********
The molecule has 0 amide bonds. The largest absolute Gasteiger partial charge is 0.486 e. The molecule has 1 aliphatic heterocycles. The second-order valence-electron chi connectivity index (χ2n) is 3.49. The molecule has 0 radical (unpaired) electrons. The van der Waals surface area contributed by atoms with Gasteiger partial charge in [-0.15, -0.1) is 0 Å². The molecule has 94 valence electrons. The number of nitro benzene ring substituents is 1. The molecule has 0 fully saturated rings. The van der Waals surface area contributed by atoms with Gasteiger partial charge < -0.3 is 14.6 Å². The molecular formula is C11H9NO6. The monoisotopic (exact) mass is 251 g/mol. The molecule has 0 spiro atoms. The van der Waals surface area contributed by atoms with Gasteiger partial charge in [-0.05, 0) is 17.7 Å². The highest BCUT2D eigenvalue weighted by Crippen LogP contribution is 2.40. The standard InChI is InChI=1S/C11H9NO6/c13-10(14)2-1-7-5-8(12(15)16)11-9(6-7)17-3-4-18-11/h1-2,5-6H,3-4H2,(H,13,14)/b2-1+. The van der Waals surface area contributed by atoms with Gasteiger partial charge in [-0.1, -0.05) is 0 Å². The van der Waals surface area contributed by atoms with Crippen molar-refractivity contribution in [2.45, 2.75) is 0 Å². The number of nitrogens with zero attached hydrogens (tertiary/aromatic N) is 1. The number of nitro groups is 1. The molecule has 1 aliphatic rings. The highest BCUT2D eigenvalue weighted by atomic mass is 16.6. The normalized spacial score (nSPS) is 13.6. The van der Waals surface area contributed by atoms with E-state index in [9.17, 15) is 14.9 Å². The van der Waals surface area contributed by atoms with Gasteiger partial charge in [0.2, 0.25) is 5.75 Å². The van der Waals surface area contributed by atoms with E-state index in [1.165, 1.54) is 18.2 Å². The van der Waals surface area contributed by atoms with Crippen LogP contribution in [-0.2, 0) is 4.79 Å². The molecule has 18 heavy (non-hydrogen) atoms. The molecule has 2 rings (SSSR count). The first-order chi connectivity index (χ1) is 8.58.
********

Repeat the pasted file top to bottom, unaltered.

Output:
The molecule has 0 amide bonds. The largest absolute Gasteiger partial charge is 0.486 e. The molecule has 1 aliphatic heterocycles. The second-order valence-electron chi connectivity index (χ2n) is 3.49. The molecule has 0 radical (unpaired) electrons. The van der Waals surface area contributed by atoms with Gasteiger partial charge in [-0.15, -0.1) is 0 Å². The molecule has 94 valence electrons. The number of nitro benzene ring substituents is 1. The molecule has 0 fully saturated rings. The van der Waals surface area contributed by atoms with Gasteiger partial charge < -0.3 is 14.6 Å². The molecular formula is C11H9NO6. The monoisotopic (exact) mass is 251 g/mol. The molecule has 0 spiro atoms. The van der Waals surface area contributed by atoms with Gasteiger partial charge in [-0.05, 0) is 17.7 Å². The highest BCUT2D eigenvalue weighted by Crippen LogP contribution is 2.40. The standard InChI is InChI=1S/C11H9NO6/c13-10(14)2-1-7-5-8(12(15)16)11-9(6-7)17-3-4-18-11/h1-2,5-6H,3-4H2,(H,13,14)/b2-1+. The van der Waals surface area contributed by atoms with Gasteiger partial charge in [-0.1, -0.05) is 0 Å². The van der Waals surface area contributed by atoms with Crippen molar-refractivity contribution in [2.45, 2.75) is 0 Å². The number of nitrogens with zero attached hydrogens (tertiary/aromatic N) is 1. The number of nitro groups is 1. The molecule has 1 aliphatic rings. The highest BCUT2D eigenvalue weighted by atomic mass is 16.6. The normalized spacial score (nSPS) is 13.6. The van der Waals surface area contributed by atoms with E-state index in [9.17, 15) is 14.9 Å². The van der Waals surface area contributed by atoms with Gasteiger partial charge in [0.2, 0.25) is 5.75 Å². The van der Waals surface area contributed by atoms with E-state index in [1.165, 1.54) is 18.2 Å². The van der Waals surface area contributed by atoms with Crippen LogP contribution in [-0.2, 0) is 4.79 Å². The molecule has 18 heavy (non-hydrogen) atoms. The molecule has 2 rings (SSSR count). The first-order chi connectivity index (χ1) is 8.58.